Chelsea Manning released from jail after 2 months, but she could be back again for contempt charges
Prosecutors responded that they believe they can get Manning to talk despite her being granted immunity for her grand jury testimony. In case she refuses to testify in front of another grand jury, she could be found in contempt of court a second time around on May 16
Whistleblower and former Army intelligence analyst Chelsea Manning has reportedly been released from federal custody after serving only 62 days in jail. She had been jailed at the Alexandria Detention Center since March 8 after refusing to testify to the WikiLeaks grand jury.
CNN reports that Manning is subject to another grand jury subpoena and will need to appear in court again on May 16. However, in case she refuses to testify, she could be found in contempt of court a second time around. Prosecutors have called Manning's leak to WikiLeaks one of the largest compromises of classified information in US history.
Since her incarceration, criminal charges against WikiLeaks founder Julian Assange have been unsealed and he has even been ousted from the Ecuadorian Embassy. Meanwhile, Manning's lawyers have continued to argue that her testimony is unnecessary in part because Assange has already been charged. Earlier during the week, Manning's lawyers filed court papers arguing that she should not be jailed for civil contempt because she has proven that she will stick to her principles and won't testify no matter how long she's jailed.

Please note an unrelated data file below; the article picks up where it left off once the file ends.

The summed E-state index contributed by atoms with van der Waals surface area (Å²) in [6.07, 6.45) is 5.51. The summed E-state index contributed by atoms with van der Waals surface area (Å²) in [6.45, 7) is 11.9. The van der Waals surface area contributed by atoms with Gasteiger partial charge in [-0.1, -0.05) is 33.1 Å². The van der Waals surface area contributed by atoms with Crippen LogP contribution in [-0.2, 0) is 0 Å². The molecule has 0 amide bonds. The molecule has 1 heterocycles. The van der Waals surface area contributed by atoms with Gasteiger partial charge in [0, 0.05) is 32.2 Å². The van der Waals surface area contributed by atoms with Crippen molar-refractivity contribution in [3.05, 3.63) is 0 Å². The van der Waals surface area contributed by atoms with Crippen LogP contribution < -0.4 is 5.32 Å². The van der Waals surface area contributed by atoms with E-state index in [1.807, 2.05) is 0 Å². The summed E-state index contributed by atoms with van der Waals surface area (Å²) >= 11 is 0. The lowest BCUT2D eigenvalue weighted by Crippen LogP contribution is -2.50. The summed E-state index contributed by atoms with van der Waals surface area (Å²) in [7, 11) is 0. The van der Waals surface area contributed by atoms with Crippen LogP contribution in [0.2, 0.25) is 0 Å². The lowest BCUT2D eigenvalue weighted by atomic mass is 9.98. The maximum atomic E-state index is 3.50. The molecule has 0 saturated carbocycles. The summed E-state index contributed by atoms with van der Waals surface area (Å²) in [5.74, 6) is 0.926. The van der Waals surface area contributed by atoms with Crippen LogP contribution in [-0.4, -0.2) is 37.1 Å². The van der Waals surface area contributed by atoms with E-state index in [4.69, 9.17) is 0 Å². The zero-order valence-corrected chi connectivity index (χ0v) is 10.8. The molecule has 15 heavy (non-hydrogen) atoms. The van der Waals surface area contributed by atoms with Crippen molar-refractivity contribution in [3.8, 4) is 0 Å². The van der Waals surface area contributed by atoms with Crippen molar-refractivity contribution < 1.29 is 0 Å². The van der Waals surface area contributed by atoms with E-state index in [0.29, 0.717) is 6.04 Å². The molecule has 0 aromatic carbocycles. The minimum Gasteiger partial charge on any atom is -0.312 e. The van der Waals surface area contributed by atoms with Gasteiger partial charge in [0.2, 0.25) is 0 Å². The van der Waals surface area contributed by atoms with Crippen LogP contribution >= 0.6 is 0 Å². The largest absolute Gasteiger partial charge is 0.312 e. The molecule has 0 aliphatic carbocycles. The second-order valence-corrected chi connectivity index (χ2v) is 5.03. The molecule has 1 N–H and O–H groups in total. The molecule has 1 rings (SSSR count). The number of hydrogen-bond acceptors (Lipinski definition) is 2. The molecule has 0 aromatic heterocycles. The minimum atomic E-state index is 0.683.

The former Army intelligence analyst served seven years in a military prison for leaking a trove of military and diplomatic documents to WikiLeaks before then-President Barack Obama commuted the remainder of her 35-year sentence. Her lawyers also argued that she told authorities everything she knew during her court-martial investigation and that her incarceration was unnecessarily cruel because the jail is unable to provide adequate medical care in connection with gender-reassignment surgery Manning underwent.
Prosecutors responded that they believe they can get Manning to talk despite her being granted immunity for her grand jury testimony. They stated that Manning is out of line for disrupting the grand-jury process simply on her speculation that she is being singled out for harassment. They also say that the jail has gone out of its way to accommodate her medical needs.
However, Manning filed an eight-page statement with the court on Monday, stating otherwise. She wrote that "cooperation with this grand jury is simply not an option. Doing so would mean throwing away all of my principles, accomplishments, sacrifices, and erase decades of my reputation — an obvious impossibility." Despite the jail trying to accommodate her medical needs, Manning mentioned she was suffering disproportionately in jail because of physical problems related to inadequate follow-up care in her surgery.